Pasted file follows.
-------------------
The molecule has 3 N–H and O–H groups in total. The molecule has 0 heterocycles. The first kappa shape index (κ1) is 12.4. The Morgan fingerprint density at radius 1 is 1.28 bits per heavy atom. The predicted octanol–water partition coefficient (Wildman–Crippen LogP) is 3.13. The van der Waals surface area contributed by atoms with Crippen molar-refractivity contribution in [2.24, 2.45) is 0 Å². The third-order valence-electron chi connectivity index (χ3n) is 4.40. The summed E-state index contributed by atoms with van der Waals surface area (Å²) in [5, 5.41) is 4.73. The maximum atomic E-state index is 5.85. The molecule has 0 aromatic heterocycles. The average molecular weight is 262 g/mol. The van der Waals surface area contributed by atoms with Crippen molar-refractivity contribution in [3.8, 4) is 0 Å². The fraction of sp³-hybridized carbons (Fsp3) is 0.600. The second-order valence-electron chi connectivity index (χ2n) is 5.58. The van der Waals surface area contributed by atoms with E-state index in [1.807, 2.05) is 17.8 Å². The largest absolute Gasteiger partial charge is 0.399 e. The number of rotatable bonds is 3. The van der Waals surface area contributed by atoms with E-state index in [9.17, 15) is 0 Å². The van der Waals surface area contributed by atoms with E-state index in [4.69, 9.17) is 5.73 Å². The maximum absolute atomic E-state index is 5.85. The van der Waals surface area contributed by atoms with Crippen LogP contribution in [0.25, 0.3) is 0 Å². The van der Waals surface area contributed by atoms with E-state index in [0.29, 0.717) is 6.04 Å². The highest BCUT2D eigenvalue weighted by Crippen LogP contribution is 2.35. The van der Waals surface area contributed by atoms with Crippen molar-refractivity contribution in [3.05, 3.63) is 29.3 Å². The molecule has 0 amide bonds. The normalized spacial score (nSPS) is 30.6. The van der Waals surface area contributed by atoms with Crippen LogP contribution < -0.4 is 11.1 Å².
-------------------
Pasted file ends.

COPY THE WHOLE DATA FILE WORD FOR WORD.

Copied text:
The molecule has 3 N–H and O–H groups in total. The molecule has 0 heterocycles. The first kappa shape index (κ1) is 12.4. The Morgan fingerprint density at radius 1 is 1.28 bits per heavy atom. The predicted octanol–water partition coefficient (Wildman–Crippen LogP) is 3.13. The van der Waals surface area contributed by atoms with Crippen molar-refractivity contribution in [2.24, 2.45) is 0 Å². The third-order valence-electron chi connectivity index (χ3n) is 4.40. The summed E-state index contributed by atoms with van der Waals surface area (Å²) in [5, 5.41) is 4.73. The maximum atomic E-state index is 5.85. The molecule has 0 aromatic heterocycles. The average molecular weight is 262 g/mol. The van der Waals surface area contributed by atoms with Crippen molar-refractivity contribution in [3.8, 4) is 0 Å². The fraction of sp³-hybridized carbons (Fsp3) is 0.600. The second-order valence-electron chi connectivity index (χ2n) is 5.58. The van der Waals surface area contributed by atoms with E-state index in [1.807, 2.05) is 17.8 Å². The largest absolute Gasteiger partial charge is 0.399 e. The number of rotatable bonds is 3. The van der Waals surface area contributed by atoms with E-state index in [9.17, 15) is 0 Å². The van der Waals surface area contributed by atoms with E-state index in [4.69, 9.17) is 5.73 Å². The maximum absolute atomic E-state index is 5.85. The van der Waals surface area contributed by atoms with Crippen LogP contribution in [0.25, 0.3) is 0 Å². The van der Waals surface area contributed by atoms with E-state index in [0.29, 0.717) is 6.04 Å². The highest BCUT2D eigenvalue weighted by Crippen LogP contribution is 2.35. The van der Waals surface area contributed by atoms with Crippen molar-refractivity contribution in [3.05, 3.63) is 29.3 Å². The molecule has 0 amide bonds. The normalized spacial score (nSPS) is 30.6. The van der Waals surface area contributed by atoms with Crippen LogP contribution < -0.4 is 11.1 Å².